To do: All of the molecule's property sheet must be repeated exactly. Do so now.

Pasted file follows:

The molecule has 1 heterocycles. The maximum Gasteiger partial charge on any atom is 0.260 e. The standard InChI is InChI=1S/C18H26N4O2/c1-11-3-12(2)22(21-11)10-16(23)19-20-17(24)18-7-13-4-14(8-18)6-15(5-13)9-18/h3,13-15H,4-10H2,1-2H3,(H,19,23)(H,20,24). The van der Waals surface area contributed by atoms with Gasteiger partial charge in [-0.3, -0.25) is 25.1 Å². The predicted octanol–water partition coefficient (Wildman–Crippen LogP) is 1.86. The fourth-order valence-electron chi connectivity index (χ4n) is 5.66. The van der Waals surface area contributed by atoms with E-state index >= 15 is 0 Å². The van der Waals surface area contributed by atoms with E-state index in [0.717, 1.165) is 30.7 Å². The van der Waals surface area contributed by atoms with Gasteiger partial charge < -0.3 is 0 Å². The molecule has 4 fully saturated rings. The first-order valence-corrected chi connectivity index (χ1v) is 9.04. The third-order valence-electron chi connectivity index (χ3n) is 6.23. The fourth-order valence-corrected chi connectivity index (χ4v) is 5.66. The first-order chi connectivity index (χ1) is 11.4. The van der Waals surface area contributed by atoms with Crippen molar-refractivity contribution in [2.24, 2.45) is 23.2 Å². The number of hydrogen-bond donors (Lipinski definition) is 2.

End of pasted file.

The molecule has 1 heterocycles. The maximum Gasteiger partial charge on any atom is 0.260 e. The standard InChI is InChI=1S/C18H26N4O2/c1-11-3-12(2)22(21-11)10-16(23)19-20-17(24)18-7-13-4-14(8-18)6-15(5-13)9-18/h3,13-15H,4-10H2,1-2H3,(H,19,23)(H,20,24). The van der Waals surface area contributed by atoms with Gasteiger partial charge in [-0.3, -0.25) is 25.1 Å². The predicted octanol–water partition coefficient (Wildman–Crippen LogP) is 1.86. The fourth-order valence-electron chi connectivity index (χ4n) is 5.66. The van der Waals surface area contributed by atoms with E-state index >= 15 is 0 Å². The van der Waals surface area contributed by atoms with E-state index in [0.717, 1.165) is 30.7 Å². The van der Waals surface area contributed by atoms with Gasteiger partial charge < -0.3 is 0 Å². The molecule has 4 fully saturated rings. The first-order valence-corrected chi connectivity index (χ1v) is 9.04. The third-order valence-electron chi connectivity index (χ3n) is 6.23. The fourth-order valence-corrected chi connectivity index (χ4v) is 5.66. The first-order chi connectivity index (χ1) is 11.4. The van der Waals surface area contributed by atoms with Crippen molar-refractivity contribution in [2.24, 2.45) is 23.2 Å². The number of hydrogen-bond donors (Lipinski definition) is 2.